(a) The couple must hold themselves out to society as being akin to spouses.
(b) They must be of legal age to marry.
(c) They must be otherwise qualified to enter into a legal marriage, including being unmarried.
(d) They must have voluntarily cohabited and held themselves out to the world as being akin to spouses for a significant period of time.”
Constitutional courts have at length discussed that live-in relationships, despite not being socially accepted in India, do not contemplate any offence under law. The jurisprudence surrounding live-in relationships is replete with a common underlying theme that two consenting adults are at the liberty to live together, and no person would be permitted to interfere in their peaceful cohabitation. In Lata Singh versus State of U.P. (2006), it was again pointed out by the Supreme Court that a major woman has the right to marry or to live with anyone of her own free will.
However, given the plurality of traditional Indian society, where moralistic codes are embedded in religious sentiments, the notion of marriage is still exalted as the purest institution of building a stable domestic relationship and expanding progeny. Marriage is perceived to provide socio-economic and legal security to those involved, specially the wives and children.
However, in live-in relationships, women retain their independent identity and in strict sense are not recognised as wives since they can separate informally without observing a legal procedure for divorce. It is from such ambiguity that seem to stem issues of guardianship, maintenance and even the very legitimacy of children born out of such partnerships.
Fortunately, in situations wherein children are borne to such partnerships, the legitimacy of such children too has been recognised legally and judicially. For instance, the Supreme Court in Revanasiddappa versus Mallikarjun (2011) declared children as ‘legal heirs’ of a man in a live-in partnership with their mother, and granted inheritance rights to such children.
Additionally, even in the sphere of intimacy, there are instances wherein female partners have levelled allegations of rape on the pretext of false promise of marriage in situations wherein disputes surfaced in such live-in relationships. Legally speaking, marriage is presumed to provide unlimited sexual access to the respective partners as a matter of legal right (even though the legality of such unperturbed access is a matter which is still subjudice before the Supreme Court). Nevertheless, making a false promise of marriage is different than branding consensual sexual intercourse of any kind as rape.
Yet, the problem sustains in situations wherein sexual access of a male partner to the female counterpart and the notion of consent in such live-in relationships raises concerns owing to an eclipsed notion of consent. Furthermore, family progression also gets hampered due to the lack of faith and commitment between cohabiting partners, especially in terms of asserting rights of maintenance and inheritance, among other concerns.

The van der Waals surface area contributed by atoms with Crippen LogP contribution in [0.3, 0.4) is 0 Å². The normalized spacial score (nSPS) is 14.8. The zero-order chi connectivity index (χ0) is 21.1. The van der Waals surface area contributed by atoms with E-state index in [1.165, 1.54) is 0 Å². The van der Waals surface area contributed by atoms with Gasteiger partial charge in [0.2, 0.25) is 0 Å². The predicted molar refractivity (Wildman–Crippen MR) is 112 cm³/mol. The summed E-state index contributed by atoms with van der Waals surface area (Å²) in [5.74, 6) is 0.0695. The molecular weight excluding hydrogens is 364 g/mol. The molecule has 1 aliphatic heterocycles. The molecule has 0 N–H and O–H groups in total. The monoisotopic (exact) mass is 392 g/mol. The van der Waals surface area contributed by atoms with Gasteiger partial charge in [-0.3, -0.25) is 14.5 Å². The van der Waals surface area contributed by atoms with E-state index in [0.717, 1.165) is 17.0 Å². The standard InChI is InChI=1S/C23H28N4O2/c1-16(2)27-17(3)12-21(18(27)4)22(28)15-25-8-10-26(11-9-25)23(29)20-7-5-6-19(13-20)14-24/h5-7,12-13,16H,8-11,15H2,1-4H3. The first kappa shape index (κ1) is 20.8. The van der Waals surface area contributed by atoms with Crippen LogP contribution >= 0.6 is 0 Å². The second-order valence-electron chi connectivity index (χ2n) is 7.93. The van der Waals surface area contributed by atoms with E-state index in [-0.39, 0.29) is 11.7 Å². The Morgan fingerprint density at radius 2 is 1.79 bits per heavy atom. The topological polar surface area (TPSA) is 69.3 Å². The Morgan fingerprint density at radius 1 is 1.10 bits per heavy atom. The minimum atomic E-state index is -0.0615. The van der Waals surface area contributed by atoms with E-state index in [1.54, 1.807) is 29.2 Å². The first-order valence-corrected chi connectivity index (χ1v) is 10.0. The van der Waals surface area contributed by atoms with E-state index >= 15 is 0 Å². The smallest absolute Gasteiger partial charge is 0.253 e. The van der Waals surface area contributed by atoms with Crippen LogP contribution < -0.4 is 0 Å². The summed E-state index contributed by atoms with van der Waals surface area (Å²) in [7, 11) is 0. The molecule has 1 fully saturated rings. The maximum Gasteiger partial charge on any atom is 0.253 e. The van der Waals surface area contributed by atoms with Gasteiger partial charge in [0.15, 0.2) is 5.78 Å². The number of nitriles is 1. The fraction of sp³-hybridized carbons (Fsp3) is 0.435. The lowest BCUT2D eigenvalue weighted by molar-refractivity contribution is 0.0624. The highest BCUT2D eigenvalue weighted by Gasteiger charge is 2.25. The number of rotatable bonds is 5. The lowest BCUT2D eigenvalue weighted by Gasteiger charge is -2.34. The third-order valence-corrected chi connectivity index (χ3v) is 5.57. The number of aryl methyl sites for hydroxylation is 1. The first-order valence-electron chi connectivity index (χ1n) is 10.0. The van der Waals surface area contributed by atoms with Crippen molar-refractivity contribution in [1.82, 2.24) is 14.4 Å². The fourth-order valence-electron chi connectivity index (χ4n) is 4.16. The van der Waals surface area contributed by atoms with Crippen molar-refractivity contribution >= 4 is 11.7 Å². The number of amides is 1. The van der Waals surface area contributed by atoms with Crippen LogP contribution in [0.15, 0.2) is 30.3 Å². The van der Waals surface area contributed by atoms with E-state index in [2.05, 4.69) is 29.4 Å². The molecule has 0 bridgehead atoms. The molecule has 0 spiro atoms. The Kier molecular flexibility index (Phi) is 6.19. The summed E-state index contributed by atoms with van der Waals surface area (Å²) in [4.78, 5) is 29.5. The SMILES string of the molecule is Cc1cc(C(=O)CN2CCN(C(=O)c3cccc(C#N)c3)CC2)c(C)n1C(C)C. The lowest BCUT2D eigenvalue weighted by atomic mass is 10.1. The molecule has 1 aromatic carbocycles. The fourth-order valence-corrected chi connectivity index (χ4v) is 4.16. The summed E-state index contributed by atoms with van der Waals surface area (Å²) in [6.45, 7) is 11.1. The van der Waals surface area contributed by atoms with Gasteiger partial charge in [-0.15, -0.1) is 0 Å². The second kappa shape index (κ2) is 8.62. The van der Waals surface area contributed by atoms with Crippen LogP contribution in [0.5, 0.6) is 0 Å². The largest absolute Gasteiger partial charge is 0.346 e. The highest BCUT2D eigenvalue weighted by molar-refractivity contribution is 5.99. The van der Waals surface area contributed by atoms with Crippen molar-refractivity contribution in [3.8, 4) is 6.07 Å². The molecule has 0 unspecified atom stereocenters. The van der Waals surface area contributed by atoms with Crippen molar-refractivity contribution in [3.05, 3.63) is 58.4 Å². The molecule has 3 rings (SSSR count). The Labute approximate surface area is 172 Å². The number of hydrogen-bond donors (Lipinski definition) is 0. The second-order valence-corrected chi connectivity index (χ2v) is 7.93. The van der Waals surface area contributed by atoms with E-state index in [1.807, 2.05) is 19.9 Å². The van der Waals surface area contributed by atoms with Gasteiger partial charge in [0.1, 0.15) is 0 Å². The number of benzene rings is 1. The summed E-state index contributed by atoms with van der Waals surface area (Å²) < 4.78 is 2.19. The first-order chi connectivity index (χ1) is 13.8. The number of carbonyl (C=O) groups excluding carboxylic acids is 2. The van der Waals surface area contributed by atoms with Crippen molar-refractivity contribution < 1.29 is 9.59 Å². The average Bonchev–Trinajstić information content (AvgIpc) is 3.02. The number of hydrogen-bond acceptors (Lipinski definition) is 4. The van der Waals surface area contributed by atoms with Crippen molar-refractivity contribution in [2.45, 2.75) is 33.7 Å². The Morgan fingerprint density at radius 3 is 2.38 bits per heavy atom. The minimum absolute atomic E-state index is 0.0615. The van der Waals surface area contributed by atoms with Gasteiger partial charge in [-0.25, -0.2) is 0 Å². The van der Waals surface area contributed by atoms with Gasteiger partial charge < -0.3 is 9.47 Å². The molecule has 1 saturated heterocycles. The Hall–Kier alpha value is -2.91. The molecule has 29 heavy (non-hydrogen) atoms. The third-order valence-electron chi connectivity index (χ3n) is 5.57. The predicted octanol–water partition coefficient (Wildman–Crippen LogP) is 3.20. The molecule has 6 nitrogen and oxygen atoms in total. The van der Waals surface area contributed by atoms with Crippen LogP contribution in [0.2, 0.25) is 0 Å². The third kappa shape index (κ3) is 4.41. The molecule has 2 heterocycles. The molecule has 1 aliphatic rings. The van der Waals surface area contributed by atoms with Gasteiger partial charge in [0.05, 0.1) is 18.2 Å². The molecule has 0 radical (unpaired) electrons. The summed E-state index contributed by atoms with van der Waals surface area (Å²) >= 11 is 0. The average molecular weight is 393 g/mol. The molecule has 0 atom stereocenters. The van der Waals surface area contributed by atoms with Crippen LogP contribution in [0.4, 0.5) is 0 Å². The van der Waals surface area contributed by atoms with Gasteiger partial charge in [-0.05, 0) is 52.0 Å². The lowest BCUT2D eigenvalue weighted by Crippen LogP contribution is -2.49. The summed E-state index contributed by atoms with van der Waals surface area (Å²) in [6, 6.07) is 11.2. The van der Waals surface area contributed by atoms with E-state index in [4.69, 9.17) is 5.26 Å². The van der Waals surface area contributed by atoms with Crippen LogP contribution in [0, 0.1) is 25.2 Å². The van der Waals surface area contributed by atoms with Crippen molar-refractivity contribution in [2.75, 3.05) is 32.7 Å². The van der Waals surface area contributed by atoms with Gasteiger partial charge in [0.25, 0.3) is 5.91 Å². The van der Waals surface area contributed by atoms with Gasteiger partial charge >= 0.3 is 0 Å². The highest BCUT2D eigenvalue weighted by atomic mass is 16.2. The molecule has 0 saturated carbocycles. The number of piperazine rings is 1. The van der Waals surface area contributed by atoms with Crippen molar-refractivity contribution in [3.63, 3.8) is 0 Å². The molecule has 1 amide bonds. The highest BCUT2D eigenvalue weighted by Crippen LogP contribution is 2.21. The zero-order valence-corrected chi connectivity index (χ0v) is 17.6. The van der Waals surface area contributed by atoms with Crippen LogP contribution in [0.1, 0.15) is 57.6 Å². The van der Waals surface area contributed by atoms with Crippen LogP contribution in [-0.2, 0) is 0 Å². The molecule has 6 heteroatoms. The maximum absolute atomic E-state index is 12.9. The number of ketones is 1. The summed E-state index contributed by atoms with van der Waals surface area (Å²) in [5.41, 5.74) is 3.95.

Though the judiciary has elucidated a few in-exhaustive situations wherein a domestic relationship is defined as a live-in relationship, the definitional scope of husband or wife yet remains restricted to legally married partners. The report of the Justice V.S. Malimath-led Committee on Reforms of Criminal Justice System in 2003 did attempt at suggesting an expansion in the definitional scope of “wife” under Section 125 of the Criminal Procedure Code, but it was never implemented.
A crucial development that has taken place is that the DV Act includes the concept of live-in-relationship and action can be kick-started under the Act by a woman against the man she is cohabiting with, but it has not been of much avail to women due to lack of knowledge about their rights under the Act and an overburdened pile of matrimonial litigation.
In its landmark judgment in Navtej Singh Johar versus Union of India (2018), the Supreme Court noted: “Consensual sexual relationships between adults based on the human propensity to experience desire must be treated with respect. In addition to respect for relationships based on consent, it is important to foster a society where individuals find the ability for unhindered expression of the love they experience towards their partner.”
The sentiments of our progressive judiciary requires legislative synergies to align. Social dynamism warrants both moralistic and legislative ministrations, without which social handicaps manifest into gruesome crimes. The dire need to develop an in-depth understanding of the subtleties of both marriage and cohabitation requires the interests of the parties to be protected by the State. In the absence of legal clarity, social norms still seem to dictate judicial exemplars. (IPA Service)
Courtesy: The Leaflet